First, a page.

a vapor space for transferring the vapor from the evaporator to a condenser, the condenser having a second wick structure; and
a liquid space, having a third wick structure, for transferring liquid from the condenser to the evaporator.
2. The device of claim 1, wherein the vapor space is a copper tube of uniform cross-sectional area.
3. The device of claim 1, wherein the condenser has fins to dissipate heat.
4. The device of claim 3, wherein the vapor space has fins to dissipate heat.
5. The device of claim 1, wherein the first wick structure, the second wick structure and the third wick structure comprise porous copper.
6. The device of claim 5, wherein the first wick structure and the second wick structure have higher porosity than the third wick structure.
7. The device of claim 1, wherein the first wick structure and the second wick structure have lower thermal resistance than the third wick structure.
8. The device of claim 5, wherein the third wick structure has a higher pumping capacity than the first wick structure.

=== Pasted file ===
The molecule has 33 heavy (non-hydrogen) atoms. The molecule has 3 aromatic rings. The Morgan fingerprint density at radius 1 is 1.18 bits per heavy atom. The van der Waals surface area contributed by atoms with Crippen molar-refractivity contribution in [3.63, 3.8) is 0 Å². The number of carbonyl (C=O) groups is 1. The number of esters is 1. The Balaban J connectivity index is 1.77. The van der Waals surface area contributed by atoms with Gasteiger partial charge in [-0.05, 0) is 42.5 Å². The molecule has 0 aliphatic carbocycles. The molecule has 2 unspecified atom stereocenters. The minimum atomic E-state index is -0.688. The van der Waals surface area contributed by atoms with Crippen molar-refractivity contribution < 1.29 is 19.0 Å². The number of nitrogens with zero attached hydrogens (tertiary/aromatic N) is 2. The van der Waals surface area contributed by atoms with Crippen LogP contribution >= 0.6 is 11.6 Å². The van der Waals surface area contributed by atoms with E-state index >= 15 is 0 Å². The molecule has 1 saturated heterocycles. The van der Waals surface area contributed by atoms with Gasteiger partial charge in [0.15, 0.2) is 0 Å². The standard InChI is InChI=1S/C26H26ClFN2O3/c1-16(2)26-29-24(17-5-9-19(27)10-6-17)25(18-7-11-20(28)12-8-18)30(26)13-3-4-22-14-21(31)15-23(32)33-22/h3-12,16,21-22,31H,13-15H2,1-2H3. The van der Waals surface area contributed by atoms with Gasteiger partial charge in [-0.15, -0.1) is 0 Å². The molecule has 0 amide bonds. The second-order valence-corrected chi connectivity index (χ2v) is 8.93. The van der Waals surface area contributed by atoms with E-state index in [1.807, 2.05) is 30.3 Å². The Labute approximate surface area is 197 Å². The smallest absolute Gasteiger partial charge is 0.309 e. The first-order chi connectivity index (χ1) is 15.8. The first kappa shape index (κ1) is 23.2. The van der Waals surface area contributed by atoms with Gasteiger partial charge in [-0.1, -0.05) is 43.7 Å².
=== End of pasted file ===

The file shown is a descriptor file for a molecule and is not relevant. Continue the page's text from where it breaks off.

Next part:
9. A method comprising:
coupling a die of a computer processor to a loop heat pipe such that heat is removed from the die and remotely ejected, the loop heat pipe having:
an evaporator coupled to the die; the evaporator having a first wick structure such that heat emanating from the die evaporates liquid in the first wick structure causing the die to cool;
a vapor space for transferring the vapor from the evaporator to a condenser, the condenser having a second wick structure; and
a liquid space, having a third wick structure, for transferring liquid from the condenser to the evaporator.
10. The method of claim 9, wherein the vapor space is a copper tube of uniform cross-sectional area.
11. The method of claim 9, wherein the condenser has fins to dissipate heat.